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Lap siding is a type of siding for buildings made from long, broad planks which are designed to overlap with each other. It looks similar to clapboard, and sometimes people use “lap” and “clapboard” interchangeably, although lap-style siding is technically larger than clapboard siding. This type of siding is suitable for a wide range of climates and can be seen on many different types of structures, from modern buildings to classic examples of traditional architecture.
A single piece of lap siding has a wedge-shaped profile when viewed from the side. The narrow end of the wedge goes up, nestling under the broad end of the wedge of an overlapping board. The overlapping boards together help to shed water, keeping water away from the interior of a structure and acting as a first line of defense against water intrusion. Lap siding is usually installed over a house wrap product, with plywood or similar materials being installed under the wrap, and the structural framing underneath these layers of material.
A variation on basic lap siding known as Dutch lap siding has a slightly different appearance. The boards are designed to overlap, but the angle of the bevel is steeper, creating a sharper visual appearance with troughs between each of the overlapping boards. Both regular and Dutch lap siding can be simulated with sheet siding products which mimic their appearance, but go on in a single piece instead of in layers.
While wood lap siding is traditional, it's also possible to find cement, vinyl, and engineered wood products such as HardiePlank® used for siding. These products can be more environmentally friendly because they are not made with virgin wood, and they can also be more durable than traditional wood siding products. Especially in extreme climates, using a non-wood siding product may actually be recommended for durability reasons. Manufacturers of products like vinyl lap siding have become quite talented when it comes to mimicking real wood, and many people can't tell the difference from a distance.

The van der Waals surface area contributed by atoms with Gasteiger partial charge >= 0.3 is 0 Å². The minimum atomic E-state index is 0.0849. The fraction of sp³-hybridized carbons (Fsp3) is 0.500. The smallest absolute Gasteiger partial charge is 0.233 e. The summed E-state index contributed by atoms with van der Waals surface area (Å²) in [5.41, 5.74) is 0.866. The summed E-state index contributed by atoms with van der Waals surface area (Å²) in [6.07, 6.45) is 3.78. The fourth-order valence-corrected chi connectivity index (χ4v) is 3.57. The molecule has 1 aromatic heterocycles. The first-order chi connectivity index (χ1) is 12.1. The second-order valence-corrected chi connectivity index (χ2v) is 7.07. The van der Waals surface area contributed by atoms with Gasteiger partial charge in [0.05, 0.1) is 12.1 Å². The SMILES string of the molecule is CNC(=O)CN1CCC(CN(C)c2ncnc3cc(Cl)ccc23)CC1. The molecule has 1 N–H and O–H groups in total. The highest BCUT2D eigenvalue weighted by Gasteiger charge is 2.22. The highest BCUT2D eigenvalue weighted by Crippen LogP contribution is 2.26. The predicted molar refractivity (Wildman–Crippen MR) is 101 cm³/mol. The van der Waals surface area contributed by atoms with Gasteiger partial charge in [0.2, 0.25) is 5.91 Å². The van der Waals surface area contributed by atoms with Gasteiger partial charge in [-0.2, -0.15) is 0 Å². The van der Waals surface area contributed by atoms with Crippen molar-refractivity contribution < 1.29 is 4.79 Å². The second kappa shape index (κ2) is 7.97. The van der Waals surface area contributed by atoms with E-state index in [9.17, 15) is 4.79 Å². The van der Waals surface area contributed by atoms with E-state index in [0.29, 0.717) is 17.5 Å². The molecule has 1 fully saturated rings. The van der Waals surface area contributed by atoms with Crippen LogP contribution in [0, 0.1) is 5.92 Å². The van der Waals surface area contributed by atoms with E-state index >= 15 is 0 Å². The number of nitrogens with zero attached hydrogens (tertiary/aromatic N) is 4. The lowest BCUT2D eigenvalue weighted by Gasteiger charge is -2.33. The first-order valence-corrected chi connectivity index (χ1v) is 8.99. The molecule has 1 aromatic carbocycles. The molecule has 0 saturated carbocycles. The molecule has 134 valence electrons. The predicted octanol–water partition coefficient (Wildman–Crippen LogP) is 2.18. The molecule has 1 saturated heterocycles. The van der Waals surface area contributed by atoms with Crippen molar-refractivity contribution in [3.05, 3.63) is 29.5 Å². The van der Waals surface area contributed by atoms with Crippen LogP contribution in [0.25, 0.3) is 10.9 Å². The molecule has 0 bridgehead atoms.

Sometimes a single board becomes damaged and needs to be replaced. On some structures, repairing siding is relatively easy to do, while in other instances, it may require the attention of an experienced contractor. When siding is removed for replacement, it's a good opportunity to inspect the underlying surface for signs of water intrusion such as mold, mildew, staining, and warping. If there are signs of damage, a contractor should be consulted about the next steps to take, and if the siding product has a warranty, it may be worth a warranty claim to see if the company will pay for repairs and replacement.